Additionally, as discussed above, there are many reasons a person in Dr. Wright’s situation would take the risk. In sum, after days of testimony, multiple discovery hearings and lengthy pleadings, the sole evidence supporting Dr. Wright’s claim that he cannot comply with my order is his uncorroborated, incredible testimony. That is simply insufficient to meet his evidentiary burden of proving by a preponderance of the evidence that he is unable to comply.

Moreover, the totality of the evidence, including the negative inference that I draw from Dr. Wright’s not credible testimony is more than sufficient to meet the plaintiffs’ burden. Now, Dr. Wright’s counsel has also made a very forceful argument that sanctions in this case ought to be tempered by the idea that we should let the process play out. There shouldn’t be a windfall to the plaintiff for a discovery violation, and I’m mindful of that. But I also must say there is nothing, nothing more prejudicial or inimical to the American judicial system than perjury and false testimony, which I have found occurred in this case.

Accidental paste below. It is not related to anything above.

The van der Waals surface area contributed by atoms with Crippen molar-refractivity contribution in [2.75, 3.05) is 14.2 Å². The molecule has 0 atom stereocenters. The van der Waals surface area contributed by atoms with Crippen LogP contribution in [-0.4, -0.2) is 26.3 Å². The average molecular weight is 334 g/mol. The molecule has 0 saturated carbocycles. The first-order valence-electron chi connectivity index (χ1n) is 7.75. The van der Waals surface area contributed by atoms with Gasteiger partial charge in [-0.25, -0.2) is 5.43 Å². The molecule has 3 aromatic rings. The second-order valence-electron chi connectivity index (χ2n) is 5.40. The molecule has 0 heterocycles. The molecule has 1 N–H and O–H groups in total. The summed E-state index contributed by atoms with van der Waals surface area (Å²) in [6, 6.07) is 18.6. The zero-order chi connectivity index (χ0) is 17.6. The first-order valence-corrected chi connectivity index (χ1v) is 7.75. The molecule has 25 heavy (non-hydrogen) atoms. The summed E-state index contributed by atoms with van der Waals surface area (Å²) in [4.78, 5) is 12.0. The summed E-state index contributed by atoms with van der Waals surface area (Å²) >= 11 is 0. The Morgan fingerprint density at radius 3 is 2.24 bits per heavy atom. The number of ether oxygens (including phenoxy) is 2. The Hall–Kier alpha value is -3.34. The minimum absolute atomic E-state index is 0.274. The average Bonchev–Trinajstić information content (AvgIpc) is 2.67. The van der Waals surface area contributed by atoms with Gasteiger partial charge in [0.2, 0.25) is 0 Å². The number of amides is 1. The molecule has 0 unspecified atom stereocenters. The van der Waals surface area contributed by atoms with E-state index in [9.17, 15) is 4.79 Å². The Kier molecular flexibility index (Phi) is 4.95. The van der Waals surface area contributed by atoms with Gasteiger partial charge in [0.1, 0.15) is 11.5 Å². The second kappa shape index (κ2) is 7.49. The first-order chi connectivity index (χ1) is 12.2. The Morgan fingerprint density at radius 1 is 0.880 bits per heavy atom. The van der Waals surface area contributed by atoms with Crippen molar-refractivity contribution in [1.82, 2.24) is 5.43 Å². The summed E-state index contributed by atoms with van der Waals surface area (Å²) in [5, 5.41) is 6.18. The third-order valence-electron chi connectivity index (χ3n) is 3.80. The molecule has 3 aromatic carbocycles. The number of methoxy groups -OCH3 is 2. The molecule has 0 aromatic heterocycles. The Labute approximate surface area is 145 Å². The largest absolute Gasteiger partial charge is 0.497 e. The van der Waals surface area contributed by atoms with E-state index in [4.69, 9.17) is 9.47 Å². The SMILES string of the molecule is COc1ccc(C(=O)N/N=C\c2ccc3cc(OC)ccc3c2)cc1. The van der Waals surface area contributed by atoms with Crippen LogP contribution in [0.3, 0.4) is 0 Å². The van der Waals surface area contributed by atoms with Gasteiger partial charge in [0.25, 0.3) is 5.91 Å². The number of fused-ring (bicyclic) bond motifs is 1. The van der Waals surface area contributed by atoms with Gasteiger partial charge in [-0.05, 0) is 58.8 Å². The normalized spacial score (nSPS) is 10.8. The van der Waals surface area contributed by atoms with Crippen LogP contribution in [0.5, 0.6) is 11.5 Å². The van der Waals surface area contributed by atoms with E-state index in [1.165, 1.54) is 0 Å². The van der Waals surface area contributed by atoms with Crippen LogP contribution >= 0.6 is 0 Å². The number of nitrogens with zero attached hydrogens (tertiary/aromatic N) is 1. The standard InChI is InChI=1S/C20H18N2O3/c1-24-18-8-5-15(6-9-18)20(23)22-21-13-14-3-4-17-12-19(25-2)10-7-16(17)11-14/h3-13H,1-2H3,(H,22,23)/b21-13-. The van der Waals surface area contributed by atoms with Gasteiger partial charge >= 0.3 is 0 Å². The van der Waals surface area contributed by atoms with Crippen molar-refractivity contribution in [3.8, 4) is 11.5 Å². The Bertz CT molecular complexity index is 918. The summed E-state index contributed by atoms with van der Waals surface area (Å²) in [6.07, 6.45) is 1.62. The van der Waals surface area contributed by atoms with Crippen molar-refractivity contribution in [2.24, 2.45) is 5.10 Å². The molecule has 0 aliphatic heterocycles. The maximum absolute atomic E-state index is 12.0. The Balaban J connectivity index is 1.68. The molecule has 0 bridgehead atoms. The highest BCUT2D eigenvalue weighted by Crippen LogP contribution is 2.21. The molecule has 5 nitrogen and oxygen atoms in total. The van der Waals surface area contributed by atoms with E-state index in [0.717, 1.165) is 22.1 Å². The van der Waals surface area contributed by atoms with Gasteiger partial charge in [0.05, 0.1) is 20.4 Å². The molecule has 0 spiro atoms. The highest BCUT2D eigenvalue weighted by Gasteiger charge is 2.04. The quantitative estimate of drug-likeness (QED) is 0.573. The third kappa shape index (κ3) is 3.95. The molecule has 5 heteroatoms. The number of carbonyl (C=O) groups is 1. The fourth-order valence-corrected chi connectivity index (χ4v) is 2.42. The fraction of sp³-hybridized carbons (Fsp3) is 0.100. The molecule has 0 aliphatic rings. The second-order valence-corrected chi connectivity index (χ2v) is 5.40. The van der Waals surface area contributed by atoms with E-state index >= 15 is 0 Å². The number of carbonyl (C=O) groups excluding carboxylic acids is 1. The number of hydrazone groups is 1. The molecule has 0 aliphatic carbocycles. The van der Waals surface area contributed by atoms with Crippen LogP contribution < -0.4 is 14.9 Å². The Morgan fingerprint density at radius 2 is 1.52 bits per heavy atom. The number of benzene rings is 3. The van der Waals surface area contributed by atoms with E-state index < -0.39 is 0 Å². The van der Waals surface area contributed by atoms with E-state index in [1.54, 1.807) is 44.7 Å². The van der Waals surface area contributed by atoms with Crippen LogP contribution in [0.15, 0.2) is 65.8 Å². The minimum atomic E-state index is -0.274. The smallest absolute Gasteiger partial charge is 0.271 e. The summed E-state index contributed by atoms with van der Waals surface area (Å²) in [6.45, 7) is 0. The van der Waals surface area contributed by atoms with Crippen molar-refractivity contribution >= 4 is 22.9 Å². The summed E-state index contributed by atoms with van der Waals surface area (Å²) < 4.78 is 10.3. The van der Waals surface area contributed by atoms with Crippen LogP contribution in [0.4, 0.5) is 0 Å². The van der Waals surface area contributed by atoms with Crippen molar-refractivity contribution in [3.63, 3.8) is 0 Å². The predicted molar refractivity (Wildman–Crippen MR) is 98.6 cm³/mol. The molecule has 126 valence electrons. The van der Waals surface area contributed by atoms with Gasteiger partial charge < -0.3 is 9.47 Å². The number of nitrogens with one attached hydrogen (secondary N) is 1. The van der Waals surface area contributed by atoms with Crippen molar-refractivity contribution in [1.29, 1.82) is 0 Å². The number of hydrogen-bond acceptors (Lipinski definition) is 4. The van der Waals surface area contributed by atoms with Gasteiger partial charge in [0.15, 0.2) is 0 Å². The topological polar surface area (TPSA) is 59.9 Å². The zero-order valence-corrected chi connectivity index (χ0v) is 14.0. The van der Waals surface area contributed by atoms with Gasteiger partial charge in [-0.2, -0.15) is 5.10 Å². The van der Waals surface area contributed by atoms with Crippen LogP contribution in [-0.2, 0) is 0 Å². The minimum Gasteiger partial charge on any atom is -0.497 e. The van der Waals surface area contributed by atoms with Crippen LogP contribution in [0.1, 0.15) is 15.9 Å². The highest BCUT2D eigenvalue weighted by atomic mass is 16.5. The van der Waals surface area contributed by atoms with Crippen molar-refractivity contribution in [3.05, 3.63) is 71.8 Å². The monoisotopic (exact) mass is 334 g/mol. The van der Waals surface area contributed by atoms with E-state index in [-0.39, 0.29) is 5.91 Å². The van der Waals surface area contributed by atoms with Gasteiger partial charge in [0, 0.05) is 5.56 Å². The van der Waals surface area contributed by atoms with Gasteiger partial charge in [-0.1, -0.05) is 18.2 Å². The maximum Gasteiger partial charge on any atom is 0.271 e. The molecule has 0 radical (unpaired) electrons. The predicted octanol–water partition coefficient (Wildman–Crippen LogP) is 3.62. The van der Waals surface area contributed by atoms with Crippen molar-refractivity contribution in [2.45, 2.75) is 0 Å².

So I now turn to the question of a proper remedy. I begin with something I hope is obvious here. I do not find any basis, any basis for sanctions against Dr. Wright’s counsel. Although several rules of civil procedure authorize the Court to consider sanctions and attorney’s fees against counsel, there is no basis for that in this record. I have conducted numerous hearings, and I have been able to closely observe counsel’s conduct. Counsel has zealously and ethically advocated for their client. Counsel has unfailingly been candid with this Court, even when Dr. Wright’s conduct and conflicting statements have created incredibly awkward situations for counsel. I find that counsel reasonably relied on Dr. Wright as a source of information. I find that Dr. Wright alone is fully responsible for any evasion, incomplete or false representations to the Court or noncompliance with the Court’s orders. To that end, I commend his counsel for their outstanding work in this matter.